Day 6: Final presentations

8 Sep

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The final day of the summer school, groups polished there prototypes for a general presentation which included a range of Eden Project staff, the ASF-UK team and all participants of the workshop.

Each group had developed a DYI  sheet or summary of their designs, with sketches and drawing explaining their project. They showed the different food cycles they had focused on in the previous days, according to the scale and site they had been given.

The results were fanatastic! Loads of innovative ideas were presented which each participants will be taking back with them, to their work environment or studies. The audience pointed out that the issues they had been tackling during the workshop were serious issues and that they will strongly affected us in the next 10 years. Urban agriculture, waste, food production and consumption are becoming fundamental issues to not only to the built environment professions but to all of us. Each of these ideas, thoughts and small innovations, all participants will be taking back with them in their futur careers.

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Day 5

7 Sep

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This morning everyone gets up a bit earlier to make to most of this long building day. The sun is out and each group starts collecting materials from the Eden Project’s Waste Neutral centre, they will be using for their design prototypes. The design brief of each group starts being tested, and discussed between all members of the team. Some groups design ideas are changing and evolving to adapt to the availability of materials. All groups are developing their projects towards a strong creative and innovative design.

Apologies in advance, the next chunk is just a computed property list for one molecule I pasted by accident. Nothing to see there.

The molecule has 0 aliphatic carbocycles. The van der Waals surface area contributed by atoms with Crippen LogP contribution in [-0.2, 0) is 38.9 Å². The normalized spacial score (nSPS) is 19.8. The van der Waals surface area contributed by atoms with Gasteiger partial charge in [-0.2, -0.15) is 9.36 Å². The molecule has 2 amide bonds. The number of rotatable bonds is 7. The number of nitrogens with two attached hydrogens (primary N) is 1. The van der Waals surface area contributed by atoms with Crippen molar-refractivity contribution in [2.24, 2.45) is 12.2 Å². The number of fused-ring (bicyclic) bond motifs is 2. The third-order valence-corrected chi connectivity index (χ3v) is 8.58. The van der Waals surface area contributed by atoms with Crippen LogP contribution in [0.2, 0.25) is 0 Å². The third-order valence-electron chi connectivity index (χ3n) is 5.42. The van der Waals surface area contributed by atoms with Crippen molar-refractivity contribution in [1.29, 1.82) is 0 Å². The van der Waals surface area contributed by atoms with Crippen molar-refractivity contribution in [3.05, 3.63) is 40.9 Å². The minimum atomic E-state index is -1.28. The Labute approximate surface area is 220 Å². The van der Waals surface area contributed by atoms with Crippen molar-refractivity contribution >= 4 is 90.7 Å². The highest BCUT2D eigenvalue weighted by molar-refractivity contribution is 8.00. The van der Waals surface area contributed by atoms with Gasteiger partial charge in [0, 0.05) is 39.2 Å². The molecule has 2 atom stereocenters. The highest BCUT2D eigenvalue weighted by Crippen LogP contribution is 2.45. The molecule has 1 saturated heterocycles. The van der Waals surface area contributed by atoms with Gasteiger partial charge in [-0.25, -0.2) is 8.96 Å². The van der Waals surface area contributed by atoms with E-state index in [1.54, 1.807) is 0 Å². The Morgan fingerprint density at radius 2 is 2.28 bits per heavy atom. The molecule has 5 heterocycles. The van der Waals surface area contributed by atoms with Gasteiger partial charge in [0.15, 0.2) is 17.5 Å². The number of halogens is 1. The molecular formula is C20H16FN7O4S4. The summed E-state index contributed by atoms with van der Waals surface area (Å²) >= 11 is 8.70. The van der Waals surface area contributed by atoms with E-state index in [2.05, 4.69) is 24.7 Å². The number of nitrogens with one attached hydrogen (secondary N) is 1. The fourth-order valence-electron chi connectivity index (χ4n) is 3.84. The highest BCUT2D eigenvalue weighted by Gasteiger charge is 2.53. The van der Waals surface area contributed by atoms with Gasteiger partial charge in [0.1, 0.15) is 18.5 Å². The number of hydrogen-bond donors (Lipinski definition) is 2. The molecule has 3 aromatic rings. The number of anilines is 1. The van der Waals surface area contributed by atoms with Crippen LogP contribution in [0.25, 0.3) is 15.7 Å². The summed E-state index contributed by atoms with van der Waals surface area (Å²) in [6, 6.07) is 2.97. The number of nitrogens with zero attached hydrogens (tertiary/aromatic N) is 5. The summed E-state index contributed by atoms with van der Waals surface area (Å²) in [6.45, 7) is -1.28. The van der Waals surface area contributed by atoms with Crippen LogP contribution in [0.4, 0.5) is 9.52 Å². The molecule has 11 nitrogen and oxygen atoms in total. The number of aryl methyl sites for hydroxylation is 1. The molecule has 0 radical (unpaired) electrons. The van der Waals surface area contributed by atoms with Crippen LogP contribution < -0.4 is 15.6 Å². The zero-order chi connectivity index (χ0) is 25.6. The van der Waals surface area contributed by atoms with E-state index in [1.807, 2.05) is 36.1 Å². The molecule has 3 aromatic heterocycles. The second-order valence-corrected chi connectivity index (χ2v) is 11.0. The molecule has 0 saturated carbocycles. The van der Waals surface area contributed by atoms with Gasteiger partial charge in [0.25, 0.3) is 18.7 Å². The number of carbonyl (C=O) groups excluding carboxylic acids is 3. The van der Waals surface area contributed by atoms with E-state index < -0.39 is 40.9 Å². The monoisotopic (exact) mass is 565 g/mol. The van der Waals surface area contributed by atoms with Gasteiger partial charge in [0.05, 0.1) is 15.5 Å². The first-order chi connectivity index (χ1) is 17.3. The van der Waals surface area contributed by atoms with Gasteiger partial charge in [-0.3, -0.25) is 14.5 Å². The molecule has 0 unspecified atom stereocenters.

Group looking at the scale of the household
George, Heena, Jonas, Rachel and Tuuli.

They started their idea around building a foldable table, which would incorporate the entire food cycle in one object, from the growing to the eating, to the composting. When harvesting for materials the team found a door in the Waste Neutral centre, which they decided to use as their main prototype. It incorporated a folding-up table, some integrated shelves for growing herbs and a wormery. The use of this door was even more adapted to their brief due to the lack of space available in the Edinburgh flat they are designing for.

Group looking at the community scale
Rebecca, Chrissie, Oliver, Serena and Shane

Having discussed the entire food cycle within the community of East Oxford and their broader ideas for implementing a sustainable food cycle to the community, they decided on one prototype they were going to build. By assembling palettes, they constructed raised bed for growing different kind of plants. The growing would happen in baskets that could be taken inside in the winter season. These raised bed were at a good height to be accessible by all.

Group looking at the city scale
Alkesandra, Anthony, Daniel and Joseph.

This group decided to design a prototype that could be multiplied in different areas of Chelthernham. They designed a bench from recycled toilet seats with and integrated compost system, and a little mobile food seller unit. The idea of this group was to raise awareness on the amount of food waste we make and sell the surplus of this food back to the people who first waste it.